Review first published by Little White Lies
“Ellen will give you a wonderful performance.”
With these words, Mrs Ternan (Kristin Scott Thomas) introduces her 18-year-old daughter Ellen ‘Nelly’ Ternan (Felicity Jones) to the much older Charles Dickens (Ralph Fiennes) — prolific novelist, amateur actor, philanthropist, and all-round Victorian celebrity — as he prepares to stage the play ‘The Frozen Deep’ by his friend Wilkie Collins (Tom Hollander). Mrs Ternan’s words will come to resonate — for not only is Ellen soon to be cast as persona muta in Dickens’ public life (much as her speaking part in Collins’ drama is about to be cut out), but her mother will, as her utterance here slyly suggests, act as procuress. “She has something,” Dickens comments after seeing Ellen on stage — but it certainly is not acting talent that has caught his eye.
Once again, as in his 2011 directorial debut, Coriolanus, Ralph Fiennes paints a portrait of a complicated, hardly likeable male figure, but here it is the women stuck in Dickens’ powerful orbit who are just as much the film’s focus as the man himself. After all, it is from Ellen’s haunted memories and cathartic first-time confession, some years after Dickens’ death, that this story is reconstructed.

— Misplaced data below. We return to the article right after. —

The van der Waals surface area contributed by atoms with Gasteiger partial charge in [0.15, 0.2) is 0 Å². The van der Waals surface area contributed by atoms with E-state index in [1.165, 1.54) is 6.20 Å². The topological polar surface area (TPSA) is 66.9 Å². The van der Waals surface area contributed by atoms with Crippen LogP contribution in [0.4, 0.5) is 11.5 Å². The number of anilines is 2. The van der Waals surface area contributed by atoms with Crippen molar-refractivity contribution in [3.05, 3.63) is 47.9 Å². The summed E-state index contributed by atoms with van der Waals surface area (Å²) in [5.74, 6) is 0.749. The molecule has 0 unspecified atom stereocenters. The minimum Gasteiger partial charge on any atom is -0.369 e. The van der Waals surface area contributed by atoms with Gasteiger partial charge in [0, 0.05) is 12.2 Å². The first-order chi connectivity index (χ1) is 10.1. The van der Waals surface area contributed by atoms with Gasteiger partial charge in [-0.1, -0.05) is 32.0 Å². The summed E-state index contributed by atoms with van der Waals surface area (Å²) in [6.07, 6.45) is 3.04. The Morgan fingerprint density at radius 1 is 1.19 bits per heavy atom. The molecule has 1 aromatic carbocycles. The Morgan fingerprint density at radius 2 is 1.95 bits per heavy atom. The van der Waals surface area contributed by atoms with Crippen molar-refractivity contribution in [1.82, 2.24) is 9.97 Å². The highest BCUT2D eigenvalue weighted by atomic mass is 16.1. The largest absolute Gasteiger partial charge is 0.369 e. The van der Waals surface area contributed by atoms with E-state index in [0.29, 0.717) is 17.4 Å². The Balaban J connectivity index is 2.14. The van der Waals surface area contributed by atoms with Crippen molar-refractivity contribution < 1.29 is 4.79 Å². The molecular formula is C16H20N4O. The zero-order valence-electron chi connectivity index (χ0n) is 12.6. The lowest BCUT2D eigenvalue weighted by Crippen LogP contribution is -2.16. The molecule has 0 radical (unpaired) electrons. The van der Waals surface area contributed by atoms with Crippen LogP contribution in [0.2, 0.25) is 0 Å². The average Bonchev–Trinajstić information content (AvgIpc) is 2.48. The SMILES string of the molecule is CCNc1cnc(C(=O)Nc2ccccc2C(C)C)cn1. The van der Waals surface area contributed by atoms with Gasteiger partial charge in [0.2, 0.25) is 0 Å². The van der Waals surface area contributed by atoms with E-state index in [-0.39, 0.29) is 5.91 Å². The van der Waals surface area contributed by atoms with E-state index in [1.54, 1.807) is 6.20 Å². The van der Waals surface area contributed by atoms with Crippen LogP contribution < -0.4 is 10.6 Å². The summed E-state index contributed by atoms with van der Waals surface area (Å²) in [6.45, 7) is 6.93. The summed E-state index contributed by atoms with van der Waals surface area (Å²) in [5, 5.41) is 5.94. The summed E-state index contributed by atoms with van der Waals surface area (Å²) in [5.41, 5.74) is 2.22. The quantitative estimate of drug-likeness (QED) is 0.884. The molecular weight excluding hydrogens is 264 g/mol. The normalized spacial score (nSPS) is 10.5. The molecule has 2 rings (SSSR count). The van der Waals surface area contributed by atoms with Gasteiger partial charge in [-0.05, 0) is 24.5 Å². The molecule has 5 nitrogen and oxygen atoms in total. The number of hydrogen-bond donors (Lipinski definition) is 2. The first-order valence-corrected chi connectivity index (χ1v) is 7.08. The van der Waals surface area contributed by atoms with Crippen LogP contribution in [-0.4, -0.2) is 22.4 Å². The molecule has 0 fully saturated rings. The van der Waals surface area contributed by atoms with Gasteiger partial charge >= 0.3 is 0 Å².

The Invisible Woman opens with the older Ellen — reinvented and married — as an isolated gothic figure, strutting the rather different stage of a deserted Margate coast. Working as a drama teacher in a local school, Ellen’s memories are triggered by a production of another play by Collins and the late Dickens — even as the kindly Reverend Benham (John Kavanagh), concerned by Ellen’s aloofness and melancholy, gently coaxes her into revealing her well-buried secrets. These concern her long-term affair with Dickens, rooted in a delicate blend of fangirl-ish enthusiasm, affection, desperation and exploitation.
Yet if Ellen was to become a kept woman, she was also kept out of the public eye — and it is was only with the publication of Claire Tomalin’s 1990 biography ‘The Invisible Woman’, on which Abi Morgan has based her screenplay, that the details of Ellen’s early life, hidden in the shadow of her famous lover,would come to light.
Fiennes’ film reveals not just Ellen’s perspective, but also highlights the lot of Dickens’ wife — and the mother of his 10 children — Catherine (Joanna Scanlon). Mrs Ternan warns Ellen that marriage (“at times the loneliest place”) is hardly preferable to being a mistress, and indeed in one jaw-droppingly factual scene, Catherine arrives at Ellen’s doorstep not to upbraid her rival, but rather to hand over, on Dickens’ orders, a gift of jewellery for the lover that had mistakenly been delivered to the wife.
At the same time, Dickens is himself shown to be a similar prisoner of convention, albeit in a far more comfortable cell — and if The Invisible Woman is a tale of repression and abuse, it also somehow remains a bittersweet love story, sympathetic to all its characters and unfussy — even understated — in staging the horrors and humiliations that Ellen must endure.
Enjoyment Staid and subdued, yet traumatic. 4
In Retrospect Fiennes’ abusive romance makes visible the hidden hypocrisies of the Victorian age. 4